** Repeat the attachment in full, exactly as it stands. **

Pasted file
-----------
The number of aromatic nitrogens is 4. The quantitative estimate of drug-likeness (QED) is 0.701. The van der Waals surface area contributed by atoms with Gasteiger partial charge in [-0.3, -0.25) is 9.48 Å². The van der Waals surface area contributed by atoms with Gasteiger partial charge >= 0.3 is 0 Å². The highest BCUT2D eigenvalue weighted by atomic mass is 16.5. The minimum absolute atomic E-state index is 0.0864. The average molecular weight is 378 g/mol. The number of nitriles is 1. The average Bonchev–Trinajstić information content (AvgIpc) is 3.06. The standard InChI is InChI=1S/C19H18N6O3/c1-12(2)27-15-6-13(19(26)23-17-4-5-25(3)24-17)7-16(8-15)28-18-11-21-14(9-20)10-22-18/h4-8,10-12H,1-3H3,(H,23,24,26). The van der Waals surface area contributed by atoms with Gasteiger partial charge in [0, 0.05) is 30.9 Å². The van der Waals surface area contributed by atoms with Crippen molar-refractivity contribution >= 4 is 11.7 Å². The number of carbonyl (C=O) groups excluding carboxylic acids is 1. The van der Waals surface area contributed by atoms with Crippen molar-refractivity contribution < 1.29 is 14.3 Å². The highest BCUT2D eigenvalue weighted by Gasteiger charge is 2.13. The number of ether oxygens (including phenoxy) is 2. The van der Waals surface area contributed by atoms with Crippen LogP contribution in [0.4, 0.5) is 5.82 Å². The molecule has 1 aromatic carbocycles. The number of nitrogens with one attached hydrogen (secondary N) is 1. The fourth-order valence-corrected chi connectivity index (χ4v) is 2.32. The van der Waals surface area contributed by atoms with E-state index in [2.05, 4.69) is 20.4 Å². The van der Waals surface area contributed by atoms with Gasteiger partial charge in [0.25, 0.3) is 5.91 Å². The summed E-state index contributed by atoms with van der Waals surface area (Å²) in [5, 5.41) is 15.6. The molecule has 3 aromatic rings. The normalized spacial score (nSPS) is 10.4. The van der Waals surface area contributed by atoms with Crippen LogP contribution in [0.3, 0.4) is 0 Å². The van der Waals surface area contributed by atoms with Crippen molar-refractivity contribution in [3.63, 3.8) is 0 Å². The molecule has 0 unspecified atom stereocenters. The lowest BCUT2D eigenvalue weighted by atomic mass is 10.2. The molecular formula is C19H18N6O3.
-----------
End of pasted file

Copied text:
The number of aromatic nitrogens is 4. The quantitative estimate of drug-likeness (QED) is 0.701. The van der Waals surface area contributed by atoms with Gasteiger partial charge in [-0.3, -0.25) is 9.48 Å². The van der Waals surface area contributed by atoms with Gasteiger partial charge >= 0.3 is 0 Å². The highest BCUT2D eigenvalue weighted by atomic mass is 16.5. The minimum absolute atomic E-state index is 0.0864. The average molecular weight is 378 g/mol. The number of nitriles is 1. The average Bonchev–Trinajstić information content (AvgIpc) is 3.06. The standard InChI is InChI=1S/C19H18N6O3/c1-12(2)27-15-6-13(19(26)23-17-4-5-25(3)24-17)7-16(8-15)28-18-11-21-14(9-20)10-22-18/h4-8,10-12H,1-3H3,(H,23,24,26). The van der Waals surface area contributed by atoms with Gasteiger partial charge in [0, 0.05) is 30.9 Å². The van der Waals surface area contributed by atoms with Crippen molar-refractivity contribution >= 4 is 11.7 Å². The number of carbonyl (C=O) groups excluding carboxylic acids is 1. The van der Waals surface area contributed by atoms with Crippen molar-refractivity contribution < 1.29 is 14.3 Å². The highest BCUT2D eigenvalue weighted by Gasteiger charge is 2.13. The number of ether oxygens (including phenoxy) is 2. The van der Waals surface area contributed by atoms with Crippen LogP contribution in [0.4, 0.5) is 5.82 Å². The molecule has 1 aromatic carbocycles. The number of nitrogens with one attached hydrogen (secondary N) is 1. The fourth-order valence-corrected chi connectivity index (χ4v) is 2.32. The van der Waals surface area contributed by atoms with E-state index in [2.05, 4.69) is 20.4 Å². The van der Waals surface area contributed by atoms with Gasteiger partial charge in [0.25, 0.3) is 5.91 Å². The summed E-state index contributed by atoms with van der Waals surface area (Å²) in [5, 5.41) is 15.6. The molecule has 3 aromatic rings. The normalized spacial score (nSPS) is 10.4. The van der Waals surface area contributed by atoms with Crippen LogP contribution in [0.3, 0.4) is 0 Å². The van der Waals surface area contributed by atoms with Crippen molar-refractivity contribution in [3.63, 3.8) is 0 Å². The molecule has 0 unspecified atom stereocenters. The lowest BCUT2D eigenvalue weighted by atomic mass is 10.2. The molecular formula is C19H18N6O3.